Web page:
Last night I did something I haven’t done in quite some time ~ dressed up in a fancy outfit, put on some (very!) high heeled shoes, and went to a black tie dinner, the huge spring fundraising gala sponsored by the Brain Injury Association of Michigan. It was a work function, actually, so our table of 10 was filled completely by my co-workers. In our medical case management business, we work with a lot of brain injured people, and it’s both rewarding and frustrating for the nurses. Rewarding when you see someone “come back” from a devastating brain injury and be able to maintain at least a semi-independent and productive life style. Frustrating, when, despite your best efforts and the work of medical science, someone is unable to make that recovery and life as they once knew it is over. We have clients in both those camps.
This was the first time we’d gone en masse to this event, and it was enjoyable and enlightening. But the best part of the evening was the guest speaker – John Grogan, author of Marely and Me, who grew up just down the road from the convention center where the event was held.
Grogan talked to us about his second book, The Longest Trip Home, a memoir of growing up in the midwest as part of a very traditional, large, Catholic family, with parents who were extremely devout in their faith. The book is at turns funny, poignant, and thought provoking, as the author explored what it meant to his relationship with his parents when he was unable to embrace their faith as the hoped and expected.
Grogan is a fine raconteur, and in his remarks he related several stories I immediately recalled from reading the book about a year ago. He was no altar boy – well, actually he was, but only got into it when he realized he could sneak the remainder of the communion wine, and thus go to class with “a nice buzz.”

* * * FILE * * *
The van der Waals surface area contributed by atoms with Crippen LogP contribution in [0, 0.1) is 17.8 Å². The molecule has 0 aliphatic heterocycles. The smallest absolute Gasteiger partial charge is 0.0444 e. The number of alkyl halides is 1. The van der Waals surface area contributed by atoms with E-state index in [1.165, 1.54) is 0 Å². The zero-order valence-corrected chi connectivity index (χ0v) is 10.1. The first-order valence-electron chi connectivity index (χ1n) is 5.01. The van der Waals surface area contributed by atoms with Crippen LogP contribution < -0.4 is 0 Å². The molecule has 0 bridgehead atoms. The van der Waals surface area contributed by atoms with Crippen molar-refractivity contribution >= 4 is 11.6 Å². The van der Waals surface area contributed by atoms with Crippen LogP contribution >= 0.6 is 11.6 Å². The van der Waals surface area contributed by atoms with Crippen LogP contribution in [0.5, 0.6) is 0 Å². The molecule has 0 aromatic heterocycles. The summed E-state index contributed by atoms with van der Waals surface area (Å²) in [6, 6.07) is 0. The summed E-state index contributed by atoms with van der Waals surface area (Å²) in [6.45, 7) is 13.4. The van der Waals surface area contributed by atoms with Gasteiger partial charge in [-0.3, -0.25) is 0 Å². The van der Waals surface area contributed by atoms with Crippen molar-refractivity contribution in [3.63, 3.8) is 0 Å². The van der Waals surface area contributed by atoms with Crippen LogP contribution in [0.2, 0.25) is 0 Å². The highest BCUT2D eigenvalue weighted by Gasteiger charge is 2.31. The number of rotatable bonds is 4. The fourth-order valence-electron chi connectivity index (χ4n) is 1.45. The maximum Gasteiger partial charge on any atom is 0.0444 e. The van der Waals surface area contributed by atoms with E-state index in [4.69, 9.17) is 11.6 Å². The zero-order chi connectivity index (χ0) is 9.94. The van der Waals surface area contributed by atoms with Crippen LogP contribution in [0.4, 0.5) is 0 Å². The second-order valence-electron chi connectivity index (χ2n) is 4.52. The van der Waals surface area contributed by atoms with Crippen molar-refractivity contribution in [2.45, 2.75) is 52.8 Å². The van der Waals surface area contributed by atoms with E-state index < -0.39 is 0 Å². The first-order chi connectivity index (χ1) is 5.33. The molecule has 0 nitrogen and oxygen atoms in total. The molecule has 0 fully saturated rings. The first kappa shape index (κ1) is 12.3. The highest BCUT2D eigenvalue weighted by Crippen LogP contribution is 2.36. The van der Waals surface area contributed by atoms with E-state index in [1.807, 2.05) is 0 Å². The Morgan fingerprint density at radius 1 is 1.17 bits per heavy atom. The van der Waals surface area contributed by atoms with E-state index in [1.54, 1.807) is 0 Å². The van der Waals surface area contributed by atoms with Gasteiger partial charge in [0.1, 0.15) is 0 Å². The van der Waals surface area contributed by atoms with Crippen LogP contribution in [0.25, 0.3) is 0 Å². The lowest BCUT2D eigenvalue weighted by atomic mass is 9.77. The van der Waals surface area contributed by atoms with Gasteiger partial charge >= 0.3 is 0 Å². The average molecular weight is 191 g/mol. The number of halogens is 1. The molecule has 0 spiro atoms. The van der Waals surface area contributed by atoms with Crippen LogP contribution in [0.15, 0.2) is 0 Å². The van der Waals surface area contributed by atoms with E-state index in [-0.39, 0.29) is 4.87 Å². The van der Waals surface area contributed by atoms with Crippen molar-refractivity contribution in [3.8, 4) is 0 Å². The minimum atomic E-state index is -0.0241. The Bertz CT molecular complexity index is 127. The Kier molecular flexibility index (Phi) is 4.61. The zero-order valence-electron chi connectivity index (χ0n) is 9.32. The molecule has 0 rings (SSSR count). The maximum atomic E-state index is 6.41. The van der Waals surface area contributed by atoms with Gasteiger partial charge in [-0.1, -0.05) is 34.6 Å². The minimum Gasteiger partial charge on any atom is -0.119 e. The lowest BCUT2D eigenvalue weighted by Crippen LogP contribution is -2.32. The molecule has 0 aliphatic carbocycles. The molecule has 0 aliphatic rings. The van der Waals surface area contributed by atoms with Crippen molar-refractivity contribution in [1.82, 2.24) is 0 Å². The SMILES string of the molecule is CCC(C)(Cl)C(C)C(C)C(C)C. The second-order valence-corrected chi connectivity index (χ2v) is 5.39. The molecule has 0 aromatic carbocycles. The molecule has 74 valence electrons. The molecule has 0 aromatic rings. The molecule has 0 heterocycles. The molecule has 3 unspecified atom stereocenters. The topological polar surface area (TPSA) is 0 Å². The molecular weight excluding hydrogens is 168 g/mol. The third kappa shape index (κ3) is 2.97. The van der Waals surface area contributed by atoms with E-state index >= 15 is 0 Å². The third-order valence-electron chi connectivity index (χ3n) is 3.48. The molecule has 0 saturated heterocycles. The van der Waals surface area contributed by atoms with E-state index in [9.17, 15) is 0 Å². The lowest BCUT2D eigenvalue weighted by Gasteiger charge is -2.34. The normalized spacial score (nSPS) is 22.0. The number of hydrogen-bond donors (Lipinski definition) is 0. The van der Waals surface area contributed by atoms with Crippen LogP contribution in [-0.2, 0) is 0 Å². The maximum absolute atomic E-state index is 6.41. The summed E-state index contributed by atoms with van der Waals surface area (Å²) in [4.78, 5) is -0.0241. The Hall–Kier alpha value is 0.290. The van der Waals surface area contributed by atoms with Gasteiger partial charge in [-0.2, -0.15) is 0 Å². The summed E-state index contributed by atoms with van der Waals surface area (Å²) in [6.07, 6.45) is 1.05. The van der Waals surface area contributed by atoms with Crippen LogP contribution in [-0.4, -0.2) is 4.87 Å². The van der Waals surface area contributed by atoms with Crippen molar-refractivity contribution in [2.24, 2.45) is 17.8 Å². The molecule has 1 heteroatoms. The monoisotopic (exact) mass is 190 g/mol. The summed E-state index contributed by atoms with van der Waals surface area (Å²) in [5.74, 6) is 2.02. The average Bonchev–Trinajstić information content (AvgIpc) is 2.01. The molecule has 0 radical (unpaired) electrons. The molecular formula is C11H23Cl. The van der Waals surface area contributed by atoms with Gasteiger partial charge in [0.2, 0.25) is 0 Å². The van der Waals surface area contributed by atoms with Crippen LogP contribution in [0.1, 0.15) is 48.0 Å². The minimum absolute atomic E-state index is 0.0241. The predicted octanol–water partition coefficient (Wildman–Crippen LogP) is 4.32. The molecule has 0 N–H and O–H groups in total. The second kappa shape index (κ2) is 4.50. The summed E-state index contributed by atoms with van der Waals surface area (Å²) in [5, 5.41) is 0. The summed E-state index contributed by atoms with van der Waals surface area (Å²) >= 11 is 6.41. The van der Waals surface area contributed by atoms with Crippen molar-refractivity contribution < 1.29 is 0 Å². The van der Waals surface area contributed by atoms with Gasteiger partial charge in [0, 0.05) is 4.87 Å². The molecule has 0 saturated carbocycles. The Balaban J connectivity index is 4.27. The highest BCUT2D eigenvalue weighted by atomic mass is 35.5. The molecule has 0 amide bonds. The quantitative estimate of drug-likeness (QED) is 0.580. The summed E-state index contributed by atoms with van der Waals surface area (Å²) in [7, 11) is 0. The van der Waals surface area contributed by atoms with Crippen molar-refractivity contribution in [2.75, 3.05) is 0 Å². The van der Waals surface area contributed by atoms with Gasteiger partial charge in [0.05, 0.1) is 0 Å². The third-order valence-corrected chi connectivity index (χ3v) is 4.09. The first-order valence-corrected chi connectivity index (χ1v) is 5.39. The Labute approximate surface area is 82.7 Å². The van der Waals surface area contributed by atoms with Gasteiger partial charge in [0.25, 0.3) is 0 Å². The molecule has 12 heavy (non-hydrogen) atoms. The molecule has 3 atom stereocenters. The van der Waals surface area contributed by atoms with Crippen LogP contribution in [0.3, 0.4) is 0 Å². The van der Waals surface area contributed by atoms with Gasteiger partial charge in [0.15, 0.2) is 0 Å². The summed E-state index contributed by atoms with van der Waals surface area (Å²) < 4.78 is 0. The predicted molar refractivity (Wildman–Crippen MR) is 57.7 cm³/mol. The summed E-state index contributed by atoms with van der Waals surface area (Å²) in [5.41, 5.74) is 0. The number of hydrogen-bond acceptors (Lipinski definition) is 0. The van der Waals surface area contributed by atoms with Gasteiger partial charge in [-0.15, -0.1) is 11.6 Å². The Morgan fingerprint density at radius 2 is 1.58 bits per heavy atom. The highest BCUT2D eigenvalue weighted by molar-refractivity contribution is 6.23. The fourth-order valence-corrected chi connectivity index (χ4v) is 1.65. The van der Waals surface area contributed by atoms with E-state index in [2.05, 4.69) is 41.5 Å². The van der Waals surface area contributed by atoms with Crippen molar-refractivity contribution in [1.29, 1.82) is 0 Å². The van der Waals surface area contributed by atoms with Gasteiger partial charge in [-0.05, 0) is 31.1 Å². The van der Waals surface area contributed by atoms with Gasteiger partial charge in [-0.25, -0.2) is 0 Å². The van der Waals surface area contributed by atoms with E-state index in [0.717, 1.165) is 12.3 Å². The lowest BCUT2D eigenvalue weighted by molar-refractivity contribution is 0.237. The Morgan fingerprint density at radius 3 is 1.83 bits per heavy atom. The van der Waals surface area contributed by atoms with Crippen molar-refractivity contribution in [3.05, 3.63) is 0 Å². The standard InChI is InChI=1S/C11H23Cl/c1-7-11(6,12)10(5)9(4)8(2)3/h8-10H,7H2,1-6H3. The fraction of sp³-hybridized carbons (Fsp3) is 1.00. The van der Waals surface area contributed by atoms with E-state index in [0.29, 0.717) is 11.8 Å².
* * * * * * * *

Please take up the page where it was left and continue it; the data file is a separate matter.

He told us that what he wanted to explore in the book as the “long road” it sometimes takes to repair and establish relationships with people we love when we have basic ideological differences. It is possible, he concludes, with love as the basis, to overcome the disappointment and anger that sometimes result from these disputes. He was able to do that with his father, although the complete reconciliation did not occur until practically the end of the senior Grogan’s life.
Because this seems to be the year of the “story” for me, I loved hearing this man talk about his story. I enjoyed reading the book, but listening to the author tell the tales added a new dimension. It was as we had gathered 850 people around his dinner table, and were sharing, as friends often do, the stories of their childhood and what we had learned.
At the end of the evening, everyone received a copy of the book, and since I already own it, I’m offering my copy to one of you. Just leave a comment with a favorite story from your childhood. I’ll choose a winner at random on April 13, 2011.